Sandra Eccles’ lobbying efforts have helped keep the Australian steel industry on life support. The undisputed legend of the government relations game has come a long way since her early days as a public servant when some male colleagues treated her as little more than a tea-lady.
During this year’s carbon price negotiations, Eccles lobbied behind the scenes for Australia’s two biggest steel manufacturers, BlueScope Steel and OneSteel. The results were stunning.
The government has set aside $300 million in compensation for the steel industry and only two companies are eligible for handouts: BlueScope and OneSteel.
Based on the company’s 2010 carbon emissions, Bluescope alone could get up to $800 million in free permits during the first three years of the carbon price scheme, with hundreds of millions more to come in following years.
The big two steelmakers will pay next to nothing for at least the first four years of the carbon scheme, and may even end up better off, according to corporate research firm MSCI.
While other factors also helped, including Australian Workers Union boss Paul Howes’ impassioned campaign for steel compensation, those who know Eccles have no doubt her efforts helped seal the deal.
Peter Sekuless, who also works at Kreab Gavin Anderson, says Eccles is one of the most impressive operators he’s come across in his three decades as a lobbyist.
“She’s a very serious, down-to-earth person; that engenders huge confidence in clients,” he says. “Some of her peers are given to flaunting their knowledge and talking about who they know. Sandra’s not like that at all. But, from everything she says, the depth of knowledge and fact that she knows everyone is apparent … The people she works for have a terrific regard for her.”
After checking The Power Index‘s bona fides — “Who have you worked for before?” “Who else have you been speaking to?” — Eccles agrees to our request for an interview.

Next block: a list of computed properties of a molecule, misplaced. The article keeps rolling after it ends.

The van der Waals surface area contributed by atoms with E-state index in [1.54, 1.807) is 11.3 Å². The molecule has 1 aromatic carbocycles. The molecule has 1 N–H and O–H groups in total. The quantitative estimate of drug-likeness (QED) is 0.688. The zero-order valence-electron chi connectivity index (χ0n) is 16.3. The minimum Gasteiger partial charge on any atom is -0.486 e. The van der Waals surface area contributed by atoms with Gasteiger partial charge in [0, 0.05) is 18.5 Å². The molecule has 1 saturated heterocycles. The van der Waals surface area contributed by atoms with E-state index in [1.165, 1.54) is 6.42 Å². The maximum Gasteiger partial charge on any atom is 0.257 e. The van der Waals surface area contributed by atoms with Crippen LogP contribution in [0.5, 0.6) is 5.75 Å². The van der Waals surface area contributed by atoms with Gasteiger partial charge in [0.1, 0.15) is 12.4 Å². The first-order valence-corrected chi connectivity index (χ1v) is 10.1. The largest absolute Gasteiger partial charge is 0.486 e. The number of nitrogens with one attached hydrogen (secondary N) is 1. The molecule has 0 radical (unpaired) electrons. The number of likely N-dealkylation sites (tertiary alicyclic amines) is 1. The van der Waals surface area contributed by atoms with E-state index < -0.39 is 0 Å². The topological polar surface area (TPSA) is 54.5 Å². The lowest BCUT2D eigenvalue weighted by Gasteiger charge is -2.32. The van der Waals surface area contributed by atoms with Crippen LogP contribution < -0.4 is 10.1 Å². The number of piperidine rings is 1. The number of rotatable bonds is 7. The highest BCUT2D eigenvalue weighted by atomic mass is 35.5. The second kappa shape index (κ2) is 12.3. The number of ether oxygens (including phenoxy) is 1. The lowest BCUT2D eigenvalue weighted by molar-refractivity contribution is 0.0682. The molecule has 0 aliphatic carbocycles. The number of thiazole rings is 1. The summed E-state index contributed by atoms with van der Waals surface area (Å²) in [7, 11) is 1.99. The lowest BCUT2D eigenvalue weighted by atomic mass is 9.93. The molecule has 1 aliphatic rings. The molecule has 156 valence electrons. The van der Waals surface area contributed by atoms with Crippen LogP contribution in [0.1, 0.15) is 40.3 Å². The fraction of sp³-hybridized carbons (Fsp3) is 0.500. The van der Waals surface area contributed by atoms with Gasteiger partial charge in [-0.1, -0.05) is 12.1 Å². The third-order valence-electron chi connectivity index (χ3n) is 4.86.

“I don’t see myself as a legend,” she says when we float the idea. “I think I’m quite good at what I do. That’s because I knuckle down and work hard. I understand how politics and the policy decision making process works. I’ve worked on some things that have been successful but I don’t seek the limelight for myself.”
Eccles’ first job out of school was as a commercial trainee at the BHP steel works at Port Kembla — though she never imagined she’d end up lobbying for Big Steel.
“I’ve never had a career plan,” she says. “If I had one it was that I should be in a sphere where the men tend to go. Not just because that’s where you get rewarded but because that’s where the opportunities are.”
After completing a commerce degree at the University of Wollongong, she tutored in economics at RMIT and Flinders University before becoming a ministerial adviser to the South Australian premier John Bannon in the mid-1980s. It was a lonely time for women in the upper echelons of the public service.
“I remember meetings where I’d be sitting in the room and a gentleman would point at the teapot in the middle of the table and say, ‘a white with two sugars please’. That would happen to me quite often. I said, ‘I’m not a secretary; you can make your own tea’,” she remembers. “For most of my career I’ve been the only woman in the room.”